Please note: the class will be held on the following Thursday dates: May 10, 17, 31; June 7, 14, 21. In addition, there will be two Tuesday classes on the following dates: May 15 & 29 - 1 – 4 pm. These classes will be held in JHB 718.
Thursday – 1 – 4 pm
Jackman Humanities Building, Room 616
Tuesday – 1 – 4 pm (May 15 & 29, 2012 only)
Jackman Humanities Building, Room 718


ENG4197HF  ("METHODS" COURSE)
Romanticism and the Rise of Consumerism
A. Bewell

As recent social historians have suggested, the industrial revolution of the latter part of the eighteenth century was built not only on a revolution in production, but also on a revolution in the consumption of material goods. The material of everyday life underwent a radical transformation, particularly with the massive influx of colonial goods into Britain, from new foods and drinks, such as coffee, chocolate, tea, and sugar, to a whole range of new luxury items, from European prints, classical antiquities, and exotic artefacts to nursery plants, fabrics, and Chinese porcelain. In this course we will look at how writers during the Romantic period responded to these new circumstances, particularly in a context in which literature was associated with luxury. Particular focus will be given to William Wordsworth’s attack upon luxury, the cultural debates concerning Leigh Hunt and ‘the Cockney School of poetry,” John Keats’s extensive reflection on consumption in his poetry, Thomas De Quincey’s work on the dangers of imperial consumption, his Confessions of an English Opium Eater, and on the role that ideas of gender and luxury played in women’s poetry.

Course Requirements: web-site contributions (20%, see below); book review (20%, see below); term paper (50%); seminar participation (10%).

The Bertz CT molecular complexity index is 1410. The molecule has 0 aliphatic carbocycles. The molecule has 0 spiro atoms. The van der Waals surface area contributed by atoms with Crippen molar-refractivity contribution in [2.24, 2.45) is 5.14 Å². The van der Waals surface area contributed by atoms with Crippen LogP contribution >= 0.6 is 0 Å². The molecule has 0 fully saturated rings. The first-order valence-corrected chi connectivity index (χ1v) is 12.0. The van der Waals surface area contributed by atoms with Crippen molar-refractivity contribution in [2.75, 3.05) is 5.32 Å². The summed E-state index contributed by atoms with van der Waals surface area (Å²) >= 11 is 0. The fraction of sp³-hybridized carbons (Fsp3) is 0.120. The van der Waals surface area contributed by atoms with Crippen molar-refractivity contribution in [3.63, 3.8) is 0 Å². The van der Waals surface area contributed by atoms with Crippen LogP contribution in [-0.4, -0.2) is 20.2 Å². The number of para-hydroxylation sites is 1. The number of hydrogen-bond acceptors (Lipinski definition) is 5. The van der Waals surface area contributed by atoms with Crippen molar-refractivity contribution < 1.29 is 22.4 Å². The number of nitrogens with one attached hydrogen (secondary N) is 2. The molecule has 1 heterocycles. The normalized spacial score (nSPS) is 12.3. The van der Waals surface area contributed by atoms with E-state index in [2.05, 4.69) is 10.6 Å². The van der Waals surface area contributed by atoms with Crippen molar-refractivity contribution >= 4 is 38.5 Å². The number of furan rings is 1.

Course texts: One text, De Quincey’s Confessions of an English Opium Eater (Penguin) has been ordered for the class and is available at the Bob Miller Bookroom. (A small number of Duncan Wu’s Romanticism: An Anthology have also been ordered.) I will be making most of the less easily obtainable poems and essays available online at the course-website, so many of these can be downloaded from there. Please use your own anthology for the more common poems. If you do not have copies of the more common poems, these can be located on the Literature Online site through the university library web-site. For eighteenth-century texts and for research of texts published before 1800, you are encouraged to access Eighteenth Century Collections Online, through the library web-site.

Class begins May 7th and ends on June 20th.
Please note: There will be no classes the week of June 4 – 8th.
Monday & Wednesday – 11 am – 1 pm
Jackman Humanities Building, Room 616


ENG5050HS  COURSE CANCELLED  FOR 2012 SUMMER SESSION - WILL BE OFFERED IN SPRING 2013.
N. DOLAN
LITERATURE, LAW AND LIBERAL CULTURE IN THE UNITED STATES 1776-1865

ENG5966HF
English Literature of the Second World War
J. Patrick

Course Description:

A survey of poetry, and verse drama, written in England just before, during, and at the end of the Second World War, by W. H Auden, Louis MacNeice, T. S. Eliot, H. D. [Hilda Doolittle] and Dylan Thomas. The course will concentrate on both lyrics and long poems, and among the latter will be MacNeice’s Autumn Journal (1938); Eliot’s Four Quartets (1936; 1940; 1941; 1942; collected, 1943-44); Auden’s The Sea and the Mirror (1944) and H. D.’s Trilogy (1944-46). Eliot and H. D. are modernists, Auden and MacNeice, ‘thirties’ poets, and Thomas uncategorisable, and yet a principal goal of the course will be to assess the effects of the war on such different writers and to do so with particular attention to their movements (differently motivated, and in different directions) between England and the United States.